New evidence suggests that a daily muscle-strengthening routine for the diaphragm and other "breath training" efforts help boost heart health and decrease high blood pressure, Allison Aubrey writes for NPR's "Shots."
According to Daniel Craighead, a study researcher and an integrative physiologist at the University of Colorado Boulder, "[t]he muscles we use to breathe atrophy, just like the rest of our muscles tend to do as we get older."
To see if a workout routine would strengthen these muscles, Craighead and his colleagues recruited a group of healthy volunteers from age 18 to 82to participate in a daily five-minute exercise with a resistance-breathing training device called PowerBreathe—a hand-held device that looks like an inhaler.
When people breathe into the device, it provides resistance, which makes it more difficult to inhale.
"We found that doing 30 breaths per day for six weeks lowers systolic blood pressure by about 9 millimeters of mercury," Craighead said. The improvements mirror the expected effects of conventional aerobic exercises, including walking, running, or cycling.
"That's the type of reduction you see with a blood pressure drug," said Michael Joyner, a physician at the Mayo Clinic who studies how the nervous system regulates blood pressure.
"Research has shown many common blood pressure medications lead to about a 9 mmHg reduction," Aubrey writes. "The reductions are higher when people combine multiple medications, but a 10 mmHg reduction correlates with a 35% drop in the risk of stroke and a 25% drop in the risk of heart disease."
Daily respiratory strength training also helps regulate blood pressure. According to Craighead, endothelial cells line blood vessels and promote nitric oxide production, which helps widen blood vessels, promote blood flow, and prevents plaque buildup in the arteries. "What we found was that six weeks of IMST [inspiratory-muscle strength training] will increase endothelial function by about 45%," Craighead said.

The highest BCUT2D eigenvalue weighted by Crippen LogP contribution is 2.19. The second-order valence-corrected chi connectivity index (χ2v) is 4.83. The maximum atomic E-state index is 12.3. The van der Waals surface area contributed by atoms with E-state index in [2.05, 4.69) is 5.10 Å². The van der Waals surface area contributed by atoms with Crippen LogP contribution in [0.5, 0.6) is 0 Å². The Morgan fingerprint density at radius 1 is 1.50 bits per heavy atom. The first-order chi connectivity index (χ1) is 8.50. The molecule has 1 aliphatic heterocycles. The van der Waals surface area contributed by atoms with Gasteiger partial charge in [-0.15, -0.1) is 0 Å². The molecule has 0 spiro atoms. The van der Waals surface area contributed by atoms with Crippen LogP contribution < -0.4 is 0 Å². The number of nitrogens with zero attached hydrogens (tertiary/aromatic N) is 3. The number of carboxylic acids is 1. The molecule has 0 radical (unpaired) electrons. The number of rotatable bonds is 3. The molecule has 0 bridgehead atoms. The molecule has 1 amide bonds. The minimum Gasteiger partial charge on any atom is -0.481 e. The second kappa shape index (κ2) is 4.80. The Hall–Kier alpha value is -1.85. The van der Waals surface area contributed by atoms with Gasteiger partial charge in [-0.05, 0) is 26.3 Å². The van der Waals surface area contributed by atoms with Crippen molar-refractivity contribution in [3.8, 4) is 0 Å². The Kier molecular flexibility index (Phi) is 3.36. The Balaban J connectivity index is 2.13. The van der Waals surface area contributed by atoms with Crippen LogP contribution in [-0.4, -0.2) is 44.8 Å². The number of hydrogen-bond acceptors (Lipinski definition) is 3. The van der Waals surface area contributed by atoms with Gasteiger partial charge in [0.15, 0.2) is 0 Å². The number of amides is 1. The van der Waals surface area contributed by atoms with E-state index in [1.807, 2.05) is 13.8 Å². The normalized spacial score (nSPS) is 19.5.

The new evidence suggests that IMST can benefit adults of all ages. "We were surprised to see how ubiquitously effective IMST is at lowering blood pressure," Craighead said.
"I think it's promising," Joyner said about using strength training as a preventive measure for respiratory muscles. "Taking a deep, resisted, breath offers a new and unconventional way to generate the benefits of exercise and physical activity," Joyner wrote in an editorial published alongside a study in the Journal of the American Heart Association.
Before his team got the test results back, Craighead said he suspected that young, healthy adults might not see much of a benefit from IMST. "But we saw robust effects," he said, citing a significant drop in blood pressure across all participants. According to Craighead, the finding suggests IMST could help healthy young people stave off heart disease and increased blood pressure, which often occurs with aging.
In addition, Craighead noted that IMST may benefit endurance athletes. For example, six weeks of IMST increased aerobic exercise tolerance by 12% among middle-aged and older adults.
"So we suspect that IMST consisting of only 30 breaths per day would be very helpful in endurance exercise events," Craighead said.
Joyner also shared that people who cannot engage in conventional aerobic exercises could benefit from respiratory strength training. He highlighted the appeal of the device's simplicity since people can easily use it at home.
While the technique is not meant to replace exercise or medication, "it would be a good additive intervention for people who are doing other healthy lifestyle approaches already," Craighead added. (Aubrey, NPR, "Shots," 9/20)
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